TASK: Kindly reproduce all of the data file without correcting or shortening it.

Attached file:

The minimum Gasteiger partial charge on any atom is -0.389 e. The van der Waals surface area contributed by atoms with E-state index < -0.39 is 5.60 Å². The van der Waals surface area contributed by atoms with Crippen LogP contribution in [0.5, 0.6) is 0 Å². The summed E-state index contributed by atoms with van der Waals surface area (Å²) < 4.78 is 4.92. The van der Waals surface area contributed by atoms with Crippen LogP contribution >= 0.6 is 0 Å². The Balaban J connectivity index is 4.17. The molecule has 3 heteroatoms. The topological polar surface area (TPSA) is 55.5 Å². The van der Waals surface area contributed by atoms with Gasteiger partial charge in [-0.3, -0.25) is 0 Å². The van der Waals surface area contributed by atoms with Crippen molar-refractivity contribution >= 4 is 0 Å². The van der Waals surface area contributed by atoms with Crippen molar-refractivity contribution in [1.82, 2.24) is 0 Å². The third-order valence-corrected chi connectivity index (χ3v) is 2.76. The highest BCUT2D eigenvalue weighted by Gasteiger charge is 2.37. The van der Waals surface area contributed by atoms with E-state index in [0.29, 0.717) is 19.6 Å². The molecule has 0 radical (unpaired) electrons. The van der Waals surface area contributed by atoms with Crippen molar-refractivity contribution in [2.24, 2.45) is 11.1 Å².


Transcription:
The minimum Gasteiger partial charge on any atom is -0.389 e. The van der Waals surface area contributed by atoms with E-state index < -0.39 is 5.60 Å². The van der Waals surface area contributed by atoms with Crippen LogP contribution in [0.5, 0.6) is 0 Å². The summed E-state index contributed by atoms with van der Waals surface area (Å²) < 4.78 is 4.92. The van der Waals surface area contributed by atoms with Crippen LogP contribution >= 0.6 is 0 Å². The Balaban J connectivity index is 4.17. The molecule has 3 heteroatoms. The topological polar surface area (TPSA) is 55.5 Å². The van der Waals surface area contributed by atoms with Gasteiger partial charge in [-0.3, -0.25) is 0 Å². The van der Waals surface area contributed by atoms with Crippen molar-refractivity contribution >= 4 is 0 Å². The van der Waals surface area contributed by atoms with Crippen molar-refractivity contribution in [1.82, 2.24) is 0 Å². The third-order valence-corrected chi connectivity index (χ3v) is 2.76. The highest BCUT2D eigenvalue weighted by Gasteiger charge is 2.37. The van der Waals surface area contributed by atoms with E-state index in [0.29, 0.717) is 19.6 Å². The molecule has 0 radical (unpaired) electrons. The van der Waals surface area contributed by atoms with Crippen molar-refractivity contribution in [2.24, 2.45) is 11.1 Å².